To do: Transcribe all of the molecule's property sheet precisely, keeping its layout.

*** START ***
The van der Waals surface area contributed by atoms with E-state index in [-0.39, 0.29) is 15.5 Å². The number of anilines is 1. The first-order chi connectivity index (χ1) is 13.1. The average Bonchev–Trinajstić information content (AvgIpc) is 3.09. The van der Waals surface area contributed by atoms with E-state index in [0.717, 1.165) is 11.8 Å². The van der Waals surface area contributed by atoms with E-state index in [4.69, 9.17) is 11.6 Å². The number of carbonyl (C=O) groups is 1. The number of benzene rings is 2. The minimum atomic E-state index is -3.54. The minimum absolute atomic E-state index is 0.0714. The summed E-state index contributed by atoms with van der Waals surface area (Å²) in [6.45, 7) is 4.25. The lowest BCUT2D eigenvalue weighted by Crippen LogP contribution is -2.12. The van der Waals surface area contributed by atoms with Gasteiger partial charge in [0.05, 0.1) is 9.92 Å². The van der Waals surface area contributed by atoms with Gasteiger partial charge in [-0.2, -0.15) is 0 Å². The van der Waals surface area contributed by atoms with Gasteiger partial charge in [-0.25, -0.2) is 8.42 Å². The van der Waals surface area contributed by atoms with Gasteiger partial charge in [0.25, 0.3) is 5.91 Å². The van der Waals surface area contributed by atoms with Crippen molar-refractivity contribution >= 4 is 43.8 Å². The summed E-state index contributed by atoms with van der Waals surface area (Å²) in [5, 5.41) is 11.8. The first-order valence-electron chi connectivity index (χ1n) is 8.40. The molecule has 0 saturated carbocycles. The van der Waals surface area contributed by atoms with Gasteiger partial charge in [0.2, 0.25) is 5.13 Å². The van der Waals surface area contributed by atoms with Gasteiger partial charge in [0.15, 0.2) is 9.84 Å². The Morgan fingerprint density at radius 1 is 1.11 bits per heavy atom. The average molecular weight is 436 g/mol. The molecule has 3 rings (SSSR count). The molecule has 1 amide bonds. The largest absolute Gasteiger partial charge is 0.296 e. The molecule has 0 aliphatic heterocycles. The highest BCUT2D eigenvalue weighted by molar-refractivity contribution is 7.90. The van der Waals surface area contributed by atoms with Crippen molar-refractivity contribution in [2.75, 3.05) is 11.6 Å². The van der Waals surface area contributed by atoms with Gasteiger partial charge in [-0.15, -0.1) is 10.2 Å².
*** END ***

The van der Waals surface area contributed by atoms with E-state index in [-0.39, 0.29) is 15.5 Å². The number of anilines is 1. The first-order chi connectivity index (χ1) is 13.1. The average Bonchev–Trinajstić information content (AvgIpc) is 3.09. The van der Waals surface area contributed by atoms with E-state index in [0.717, 1.165) is 11.8 Å². The van der Waals surface area contributed by atoms with E-state index in [4.69, 9.17) is 11.6 Å². The number of carbonyl (C=O) groups is 1. The number of benzene rings is 2. The minimum atomic E-state index is -3.54. The minimum absolute atomic E-state index is 0.0714. The summed E-state index contributed by atoms with van der Waals surface area (Å²) in [6.45, 7) is 4.25. The lowest BCUT2D eigenvalue weighted by Crippen LogP contribution is -2.12. The van der Waals surface area contributed by atoms with Gasteiger partial charge in [0.05, 0.1) is 9.92 Å². The van der Waals surface area contributed by atoms with Gasteiger partial charge in [-0.2, -0.15) is 0 Å². The van der Waals surface area contributed by atoms with Gasteiger partial charge in [-0.25, -0.2) is 8.42 Å². The van der Waals surface area contributed by atoms with Gasteiger partial charge in [0.25, 0.3) is 5.91 Å². The van der Waals surface area contributed by atoms with Crippen molar-refractivity contribution >= 4 is 43.8 Å². The summed E-state index contributed by atoms with van der Waals surface area (Å²) in [5, 5.41) is 11.8. The first-order valence-electron chi connectivity index (χ1n) is 8.40. The molecule has 0 saturated carbocycles. The van der Waals surface area contributed by atoms with Gasteiger partial charge in [0.2, 0.25) is 5.13 Å². The van der Waals surface area contributed by atoms with Gasteiger partial charge in [0.15, 0.2) is 9.84 Å². The Morgan fingerprint density at radius 1 is 1.11 bits per heavy atom. The average molecular weight is 436 g/mol. The molecule has 3 rings (SSSR count). The molecule has 1 amide bonds. The largest absolute Gasteiger partial charge is 0.296 e. The molecule has 0 aliphatic heterocycles. The highest BCUT2D eigenvalue weighted by molar-refractivity contribution is 7.90. The van der Waals surface area contributed by atoms with Crippen molar-refractivity contribution in [2.75, 3.05) is 11.6 Å². The van der Waals surface area contributed by atoms with Gasteiger partial charge in [-0.15, -0.1) is 10.2 Å².